Since the Creality CR-6 SE does not have Wi-Fi or an early warning system to monitor the printer motions and status, I decided to create a device to track the printer's lateral and vertical motions while printing so as to get informed of potential malfunctions related to the printer movements:
- X-Axis (the hot end)
- Y-Axis (the printer or heated bed)
To endow this device with the ability to track X-axis, Y-axis, and Z-axis movements, I decided to employ the HuskyLens AI camera to recognize tags (AprilTags) denoting the axis motion. Since I was trying to develop a budget-friendly IoT device, I decided to utilize Raspberry Pi Pico to obtain and transfer the detected printer movements by the HuskyLens AI camera. Although there are various methods to connect Raspberry Pi Pico to the Internet, I chose to use the Pico-compatible WIZnet Ethernet HAT utilizing W5100S Hardwired TCP/IP CHIP. Since my printer is very close to my router, I did not encounter any issues regarding connecting the Ethernet cable or positioning the device.
After connecting Raspberry Pi Pico to the Internet, I decided to utilize a Telegram bot to track the detected printer axis movements and get notified of malfunctions related to the printer motions. Since Telegram is a cross-platform cloud-based messaging service compatible with iOS and Android, the Telegram bot allows the user to monitor the printer movements and potential malfunctions on several devices. On Telegram, it is effortless to create bots with a command list unalike any other messaging application, which are special accounts that do not require an additional phone number to set up.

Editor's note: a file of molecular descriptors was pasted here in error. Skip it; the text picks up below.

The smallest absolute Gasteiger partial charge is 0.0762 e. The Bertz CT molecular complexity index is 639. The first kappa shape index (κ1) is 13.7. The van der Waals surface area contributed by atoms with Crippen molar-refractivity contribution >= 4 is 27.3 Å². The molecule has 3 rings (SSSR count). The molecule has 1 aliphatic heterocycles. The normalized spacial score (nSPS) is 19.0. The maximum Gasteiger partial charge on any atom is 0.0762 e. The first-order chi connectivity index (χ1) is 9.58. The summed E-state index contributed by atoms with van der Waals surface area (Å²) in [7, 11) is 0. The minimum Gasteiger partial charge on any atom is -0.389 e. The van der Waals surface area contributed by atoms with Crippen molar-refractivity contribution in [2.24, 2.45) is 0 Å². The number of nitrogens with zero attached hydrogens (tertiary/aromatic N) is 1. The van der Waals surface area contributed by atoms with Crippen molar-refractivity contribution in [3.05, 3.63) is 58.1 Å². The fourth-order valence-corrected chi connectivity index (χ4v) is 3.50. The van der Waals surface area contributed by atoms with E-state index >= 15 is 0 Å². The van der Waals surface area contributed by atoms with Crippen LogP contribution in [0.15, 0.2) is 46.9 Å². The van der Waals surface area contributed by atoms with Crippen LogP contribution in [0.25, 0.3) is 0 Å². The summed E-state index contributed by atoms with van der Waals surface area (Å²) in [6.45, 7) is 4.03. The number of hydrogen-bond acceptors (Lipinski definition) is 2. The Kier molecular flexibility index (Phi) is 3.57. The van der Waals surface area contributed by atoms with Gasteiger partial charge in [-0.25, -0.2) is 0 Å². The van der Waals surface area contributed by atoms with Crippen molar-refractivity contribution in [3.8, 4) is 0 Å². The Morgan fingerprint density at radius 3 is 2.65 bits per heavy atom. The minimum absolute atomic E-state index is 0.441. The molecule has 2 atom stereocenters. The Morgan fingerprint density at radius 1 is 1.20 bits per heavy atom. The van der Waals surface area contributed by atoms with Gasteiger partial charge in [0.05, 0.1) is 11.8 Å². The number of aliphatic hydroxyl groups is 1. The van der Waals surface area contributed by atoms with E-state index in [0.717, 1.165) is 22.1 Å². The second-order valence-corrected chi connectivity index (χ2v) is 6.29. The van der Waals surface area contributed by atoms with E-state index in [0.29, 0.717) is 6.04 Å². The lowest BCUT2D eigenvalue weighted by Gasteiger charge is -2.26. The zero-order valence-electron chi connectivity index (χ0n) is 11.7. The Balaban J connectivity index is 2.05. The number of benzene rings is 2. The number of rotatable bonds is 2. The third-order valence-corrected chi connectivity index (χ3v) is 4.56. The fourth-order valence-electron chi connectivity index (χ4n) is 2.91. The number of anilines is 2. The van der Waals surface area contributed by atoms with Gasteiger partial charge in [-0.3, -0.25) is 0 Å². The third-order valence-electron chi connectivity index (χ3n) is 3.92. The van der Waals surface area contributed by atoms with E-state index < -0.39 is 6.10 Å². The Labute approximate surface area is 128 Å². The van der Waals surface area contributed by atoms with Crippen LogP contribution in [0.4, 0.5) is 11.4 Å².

To be able to process the detected printer movements and send updates to the Telegram bot automatically, I developed a PHP web application. The web application obtains the printer movements from the Raspberry Pi Pico via HTTP POST requests, stores the received printer movements in the given MySQL database table, detects potential malfunctions related to the printer motions, and sends updates (also notifications) to the Telegram bot via the Telegram Bot API. After developing the web application, I employed a Raspberry Pi 3 to host a LAMP web server to run the application.
Lastly, to make the device as stylish and robust as possible while operating in my workshop, I designed a T-800 Terminator-inspired case with a removable top cover (3D printable).
🎁🎨 Huge thanks to WIZnet for providing me with a WIZnet Ethernet HAT.
🎁🎨 If you want to purchase some products from Creality3D, you can use my 10% discount coupon (Aktar10) even for their new and most popular printers: CR-10 Smart,CR-30 3DPrintMill,Ender-3 Pro, and Ender-3 V2. You can also use the coupon for Creality filaments.
Step 1: Designing and printing a T-800 Terminator-inspired case
Since I wanted to place the device towards my FDM 3D printer while printing 3D models in my workshop, I decided to design a complementing metallic case to create a robust and sturdy mechanism operating flawlessly. To make device connections more accessible, I added a removable top cover to the case. Then, I got inspired by The Terminator to add a T-800 replica to the device since it aims to track the movements of the printer and detect potential malfunctions to eliminate them :)
I designed the main case and its removable top cover in Autodesk Fusion 360. You can download their STL files below.
For the T-800 replica affixed to the removable top cover, I utilized this model from Thingiverse:
Then, I sliced all 3D models (STL files) in Ultimaker Cura.
Since I wanted to create a solid structure for the metallic case with the removable top cover and emphasize the...Read more »